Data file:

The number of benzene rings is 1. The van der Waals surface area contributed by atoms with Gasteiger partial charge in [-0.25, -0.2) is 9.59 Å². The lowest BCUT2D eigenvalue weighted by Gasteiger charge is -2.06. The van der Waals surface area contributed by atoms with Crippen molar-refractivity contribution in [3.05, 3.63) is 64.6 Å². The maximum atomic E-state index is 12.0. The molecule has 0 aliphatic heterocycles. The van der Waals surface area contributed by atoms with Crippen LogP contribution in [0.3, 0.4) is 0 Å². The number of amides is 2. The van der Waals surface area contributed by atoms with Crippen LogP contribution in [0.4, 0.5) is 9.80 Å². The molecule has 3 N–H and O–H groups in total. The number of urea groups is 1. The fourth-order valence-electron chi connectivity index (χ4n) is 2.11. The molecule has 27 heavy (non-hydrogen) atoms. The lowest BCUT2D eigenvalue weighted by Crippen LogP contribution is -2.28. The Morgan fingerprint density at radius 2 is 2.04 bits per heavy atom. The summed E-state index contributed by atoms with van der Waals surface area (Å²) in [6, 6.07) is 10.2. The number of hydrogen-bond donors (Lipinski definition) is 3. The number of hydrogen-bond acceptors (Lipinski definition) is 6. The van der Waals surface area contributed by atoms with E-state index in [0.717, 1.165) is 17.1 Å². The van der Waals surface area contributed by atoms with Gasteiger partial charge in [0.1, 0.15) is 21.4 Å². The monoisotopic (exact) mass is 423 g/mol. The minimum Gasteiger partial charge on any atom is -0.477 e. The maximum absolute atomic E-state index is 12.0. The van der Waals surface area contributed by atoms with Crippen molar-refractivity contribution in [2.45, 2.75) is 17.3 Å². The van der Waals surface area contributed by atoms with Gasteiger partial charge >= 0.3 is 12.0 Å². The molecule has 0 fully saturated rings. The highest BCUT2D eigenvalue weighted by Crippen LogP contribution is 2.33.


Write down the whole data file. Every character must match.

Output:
The number of benzene rings is 1. The van der Waals surface area contributed by atoms with Gasteiger partial charge in [-0.25, -0.2) is 9.59 Å². The lowest BCUT2D eigenvalue weighted by Gasteiger charge is -2.06. The van der Waals surface area contributed by atoms with Crippen molar-refractivity contribution in [3.05, 3.63) is 64.6 Å². The maximum atomic E-state index is 12.0. The molecule has 0 aliphatic heterocycles. The van der Waals surface area contributed by atoms with Crippen LogP contribution in [0.3, 0.4) is 0 Å². The number of amides is 2. The van der Waals surface area contributed by atoms with Crippen LogP contribution in [0.4, 0.5) is 9.80 Å². The molecule has 3 N–H and O–H groups in total. The number of urea groups is 1. The fourth-order valence-electron chi connectivity index (χ4n) is 2.11. The molecule has 27 heavy (non-hydrogen) atoms. The lowest BCUT2D eigenvalue weighted by Crippen LogP contribution is -2.28. The Morgan fingerprint density at radius 2 is 2.04 bits per heavy atom. The summed E-state index contributed by atoms with van der Waals surface area (Å²) in [6, 6.07) is 10.2. The number of hydrogen-bond donors (Lipinski definition) is 3. The number of hydrogen-bond acceptors (Lipinski definition) is 6. The van der Waals surface area contributed by atoms with E-state index in [0.717, 1.165) is 17.1 Å². The van der Waals surface area contributed by atoms with Gasteiger partial charge in [0.1, 0.15) is 21.4 Å². The monoisotopic (exact) mass is 423 g/mol. The minimum Gasteiger partial charge on any atom is -0.477 e. The maximum absolute atomic E-state index is 12.0. The van der Waals surface area contributed by atoms with Crippen molar-refractivity contribution in [2.45, 2.75) is 17.3 Å². The van der Waals surface area contributed by atoms with Gasteiger partial charge >= 0.3 is 12.0 Å². The molecule has 0 fully saturated rings. The highest BCUT2D eigenvalue weighted by Crippen LogP contribution is 2.33.